Litany of Echoes
(Tompkins Square; 2008)
By Traviss Cassidy | 11 July 2008
The first pleasant surprise from acoustic guitar virtuoso James Blackshaw’s latest release is that its opening track presents not even a whiff of that venerable 12-string upon which Blackshaw has built his reputation. The second: despite being comprised solely of repeating piano notes, the composition immediately strikes as his own, pimping the same elongated format and alternating melodic figures the artist usually employs with the guitar. I’ve always had trouble thinking of Blackshaw as an author in minimalism—the way even his solo guitar pieces breathe and expand upon themselves seems a bit grand for the tag—but with “Gate of Ivory” I’d be hard-pressed categorizing the music as anything else, despite the fact that almost nothing has changed in his technique. There’s something about the piano’s sound, though augmented by the sustain pedal, that communicates a great deal of restraint and understatement Blackshaw’s sprawling guitar pieces tend to eschew.
The results on Litany of Echoes are most spellbinding when Blackshaw pairs this piano minimalism with his expansive guitar playing, and “Past Has Not Passed” represents the most successful example of this synergy. Like many of Blackshaw’s past works, the piece kicks off with sluggish, heavy down-strokes, but this time an eerie background of strings projects an unsettling vibe where previous arrangements might have leaned towards the euphoric. Here we see the fruits of Blackshaw’s collaboration with violinist/violist Fran Bury: the same bending—practically melting—string ambience from which Jonny Greenwood draws heavily in his score for There Will Be Blood. Once the track’s initial, sinuous creep comes to an end, Blackshaw begins playing his guitar with clearer deftness, layering each circling motif to create a communal illusion. This would be par for the course for Blackshaw, except the additional instrumentation adds a whole new dimension: the strings sway along to Blackshaw’s chord changes while the spare piano notes create ripples in the flowing composition. The piece perfectly encapsulates the growth the artist has undergone since recording his last record and it easily ranks among his best work.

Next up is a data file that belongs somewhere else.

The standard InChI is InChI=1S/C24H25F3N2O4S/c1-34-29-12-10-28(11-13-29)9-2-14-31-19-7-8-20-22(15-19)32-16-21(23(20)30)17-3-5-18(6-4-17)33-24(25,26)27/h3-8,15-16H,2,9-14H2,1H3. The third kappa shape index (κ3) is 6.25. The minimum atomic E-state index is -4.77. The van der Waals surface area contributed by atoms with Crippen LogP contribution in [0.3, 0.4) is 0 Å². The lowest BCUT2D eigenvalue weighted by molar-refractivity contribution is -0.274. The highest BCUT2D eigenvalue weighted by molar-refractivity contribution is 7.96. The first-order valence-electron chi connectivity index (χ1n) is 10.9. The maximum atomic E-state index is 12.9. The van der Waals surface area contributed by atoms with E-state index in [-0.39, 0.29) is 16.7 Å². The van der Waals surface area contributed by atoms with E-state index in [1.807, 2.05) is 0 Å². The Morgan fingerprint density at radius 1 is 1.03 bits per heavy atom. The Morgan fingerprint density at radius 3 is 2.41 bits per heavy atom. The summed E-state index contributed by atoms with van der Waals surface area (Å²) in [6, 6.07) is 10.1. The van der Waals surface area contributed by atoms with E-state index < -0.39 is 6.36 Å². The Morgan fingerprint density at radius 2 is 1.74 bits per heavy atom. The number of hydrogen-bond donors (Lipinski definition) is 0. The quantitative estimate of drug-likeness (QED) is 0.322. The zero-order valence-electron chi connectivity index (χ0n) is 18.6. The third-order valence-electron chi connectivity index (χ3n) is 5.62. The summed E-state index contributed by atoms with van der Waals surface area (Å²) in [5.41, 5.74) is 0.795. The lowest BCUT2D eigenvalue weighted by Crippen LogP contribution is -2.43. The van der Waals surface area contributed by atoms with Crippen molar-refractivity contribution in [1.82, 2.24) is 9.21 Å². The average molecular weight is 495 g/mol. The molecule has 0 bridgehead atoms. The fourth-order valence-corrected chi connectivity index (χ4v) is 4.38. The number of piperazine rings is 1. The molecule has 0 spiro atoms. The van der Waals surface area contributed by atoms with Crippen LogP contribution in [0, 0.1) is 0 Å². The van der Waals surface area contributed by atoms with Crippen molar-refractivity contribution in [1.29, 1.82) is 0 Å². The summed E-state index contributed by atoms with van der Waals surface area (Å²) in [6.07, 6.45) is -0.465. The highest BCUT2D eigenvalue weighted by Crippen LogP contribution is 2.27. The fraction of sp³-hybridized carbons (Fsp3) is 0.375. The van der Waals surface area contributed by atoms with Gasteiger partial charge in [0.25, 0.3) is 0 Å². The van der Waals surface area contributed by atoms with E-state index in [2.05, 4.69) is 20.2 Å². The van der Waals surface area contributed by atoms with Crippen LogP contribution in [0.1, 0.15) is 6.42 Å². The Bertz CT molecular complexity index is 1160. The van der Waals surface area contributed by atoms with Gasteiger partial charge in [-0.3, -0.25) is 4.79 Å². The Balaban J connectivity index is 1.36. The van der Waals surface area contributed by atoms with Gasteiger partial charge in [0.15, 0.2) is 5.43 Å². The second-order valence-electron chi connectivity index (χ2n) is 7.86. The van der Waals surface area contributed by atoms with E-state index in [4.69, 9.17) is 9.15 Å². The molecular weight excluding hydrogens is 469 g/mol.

Unfortunately, a couple of minor flaws prevent Litany of Echoes from matching last year’s effervescent The Cloud of Unknowing. “Infinite Circle” sounds a bit too benign sitting next to the darker, more dissonance-obsessed pieces that fill Litany. Perhaps it’s meant to serve as a sort of cheery repose in the middle of this shadowy abyss of a record—how the screeching dissonance of “Clouds Collapse” provided a break in Cloud‘s atmospheric highs—but it mostly sits out of place, its piano melody a little too eager to please. Another source of frustration, in the light of last year’s more ostensibly expressive release, is how Blackshaw’s comparatively restrained aesthetic produces fewer moments of catharsis, moments that leave the listener truly agog, relying, instead, on seething, subcutaneous change and cerebral dynamics.
Still, there’s no reason to pick out all of Blackshaw’s growing pains when he’s undoubtedly growing into something greater. He has incorporated other instruments into his formula before, but where those adornments often sounded tacked-on (see: the sitar on O True Believers ) here they’re fully integrated into his palette, intuitively complementing his cascading guitar chords. Closer “Gate of Horn” further demonstrates his added maturity, melody crafted out of dissonance instead of noise created and postured for its own sake, a method and structure Blackshaw’s visited before. It may take a few albums’ worth of fine-tuning before Blackshaw realizes his masterwork, but at least Litany of Echoes demonstrates that he’s on the right path.